An active volcano in Mexico sent plumes of ash more than 20,000 feet into the air this week as it emitted volcanic gas and water vapor.
Dozens of volcanos are erupting simultaneously worldwide, including Popocatépetl 40 miles southeast of Mexico City. The volcano’s name translates to “smoking mountain.” Popocatépetl is one of Mexico’s most active volcanos and has been erupting continuously for nearly two decades.
The volcano’s alert level is at Yellow, Phase Two, which signifies that Mexico’s National Center for the Prevention of Disasters (CENAPRED) remains attentive to the state of the volcano and is preparing for a possible evacuation if volcanic activity intensifies. The phase two alert is activated when the volcano exhibits a change in its activity, such as exhaling water vapors or gas plumes or causing light ashfall.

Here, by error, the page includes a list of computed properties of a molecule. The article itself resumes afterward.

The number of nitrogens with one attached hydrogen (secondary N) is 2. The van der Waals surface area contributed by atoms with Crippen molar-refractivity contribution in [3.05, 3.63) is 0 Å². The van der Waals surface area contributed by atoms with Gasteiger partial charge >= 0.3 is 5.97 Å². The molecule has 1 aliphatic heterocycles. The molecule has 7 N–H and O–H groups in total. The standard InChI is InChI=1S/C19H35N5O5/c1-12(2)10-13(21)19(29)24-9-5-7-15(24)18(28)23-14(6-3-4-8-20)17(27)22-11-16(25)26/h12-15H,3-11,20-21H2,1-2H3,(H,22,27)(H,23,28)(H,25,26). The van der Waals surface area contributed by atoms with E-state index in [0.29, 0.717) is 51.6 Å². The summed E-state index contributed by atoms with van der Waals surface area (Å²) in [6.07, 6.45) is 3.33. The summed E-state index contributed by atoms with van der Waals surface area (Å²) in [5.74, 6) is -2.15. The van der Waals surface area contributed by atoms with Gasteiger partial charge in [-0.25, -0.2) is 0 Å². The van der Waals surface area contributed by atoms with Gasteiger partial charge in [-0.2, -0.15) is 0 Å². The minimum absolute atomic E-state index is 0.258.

CENAPRED is monitoring the eruption and issued an update about the state of the volcano on Wednesday. The report said that a “constant emission of water vapor, volcanic gases and ash” has been observing pouring from the volcano and dispersing to the southwest. Ash plumed so high that it could be seen from space, according to social media account Zoom Earth.
“Today’s eruption of #Popocatépetl as seen from space,” the account posted on X, formerly Twitter, on Wednesday afternoon. A time-lapse video accompanying the post showed a steady plume of ash pouring from the volcano over a span of several hours.